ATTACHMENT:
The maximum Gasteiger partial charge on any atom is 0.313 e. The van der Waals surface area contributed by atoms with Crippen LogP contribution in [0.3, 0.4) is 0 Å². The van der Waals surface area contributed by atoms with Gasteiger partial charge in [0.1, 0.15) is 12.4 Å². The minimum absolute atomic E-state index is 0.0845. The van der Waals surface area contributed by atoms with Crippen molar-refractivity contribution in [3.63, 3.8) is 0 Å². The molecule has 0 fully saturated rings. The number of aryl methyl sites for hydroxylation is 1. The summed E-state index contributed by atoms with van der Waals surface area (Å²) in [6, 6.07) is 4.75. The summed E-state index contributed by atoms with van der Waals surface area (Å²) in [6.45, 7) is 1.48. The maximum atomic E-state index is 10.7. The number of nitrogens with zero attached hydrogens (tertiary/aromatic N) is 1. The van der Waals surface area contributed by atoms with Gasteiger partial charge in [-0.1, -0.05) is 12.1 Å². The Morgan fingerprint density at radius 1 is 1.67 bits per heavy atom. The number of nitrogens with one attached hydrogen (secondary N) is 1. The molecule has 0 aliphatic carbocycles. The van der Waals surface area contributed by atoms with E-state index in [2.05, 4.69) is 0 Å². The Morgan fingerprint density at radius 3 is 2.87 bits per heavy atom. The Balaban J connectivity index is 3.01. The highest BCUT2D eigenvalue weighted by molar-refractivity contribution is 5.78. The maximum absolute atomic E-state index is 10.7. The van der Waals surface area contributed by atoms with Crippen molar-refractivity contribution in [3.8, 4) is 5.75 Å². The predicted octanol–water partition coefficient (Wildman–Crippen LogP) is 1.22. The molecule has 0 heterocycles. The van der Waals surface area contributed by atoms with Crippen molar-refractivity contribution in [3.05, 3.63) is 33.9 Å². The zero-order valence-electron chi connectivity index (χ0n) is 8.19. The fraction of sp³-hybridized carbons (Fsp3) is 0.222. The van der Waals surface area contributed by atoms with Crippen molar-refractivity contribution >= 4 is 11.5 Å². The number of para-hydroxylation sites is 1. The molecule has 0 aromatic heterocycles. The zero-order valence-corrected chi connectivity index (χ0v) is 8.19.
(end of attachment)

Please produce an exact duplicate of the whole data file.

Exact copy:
The maximum Gasteiger partial charge on any atom is 0.313 e. The van der Waals surface area contributed by atoms with Crippen LogP contribution in [0.3, 0.4) is 0 Å². The van der Waals surface area contributed by atoms with Gasteiger partial charge in [0.1, 0.15) is 12.4 Å². The minimum absolute atomic E-state index is 0.0845. The van der Waals surface area contributed by atoms with Crippen molar-refractivity contribution in [3.63, 3.8) is 0 Å². The molecule has 0 fully saturated rings. The number of aryl methyl sites for hydroxylation is 1. The summed E-state index contributed by atoms with van der Waals surface area (Å²) in [6, 6.07) is 4.75. The summed E-state index contributed by atoms with van der Waals surface area (Å²) in [6.45, 7) is 1.48. The maximum atomic E-state index is 10.7. The number of nitrogens with zero attached hydrogens (tertiary/aromatic N) is 1. The van der Waals surface area contributed by atoms with Gasteiger partial charge in [-0.1, -0.05) is 12.1 Å². The Morgan fingerprint density at radius 1 is 1.67 bits per heavy atom. The number of nitrogens with one attached hydrogen (secondary N) is 1. The molecule has 0 aliphatic carbocycles. The van der Waals surface area contributed by atoms with E-state index in [2.05, 4.69) is 0 Å². The Morgan fingerprint density at radius 3 is 2.87 bits per heavy atom. The Balaban J connectivity index is 3.01. The highest BCUT2D eigenvalue weighted by molar-refractivity contribution is 5.78. The maximum absolute atomic E-state index is 10.7. The van der Waals surface area contributed by atoms with Crippen molar-refractivity contribution in [3.8, 4) is 5.75 Å². The predicted octanol–water partition coefficient (Wildman–Crippen LogP) is 1.22. The molecule has 0 heterocycles. The van der Waals surface area contributed by atoms with Crippen molar-refractivity contribution in [3.05, 3.63) is 33.9 Å². The zero-order valence-electron chi connectivity index (χ0n) is 8.19. The fraction of sp³-hybridized carbons (Fsp3) is 0.222. The van der Waals surface area contributed by atoms with Crippen molar-refractivity contribution >= 4 is 11.5 Å². The number of para-hydroxylation sites is 1. The molecule has 0 aromatic heterocycles. The zero-order valence-corrected chi connectivity index (χ0v) is 8.19.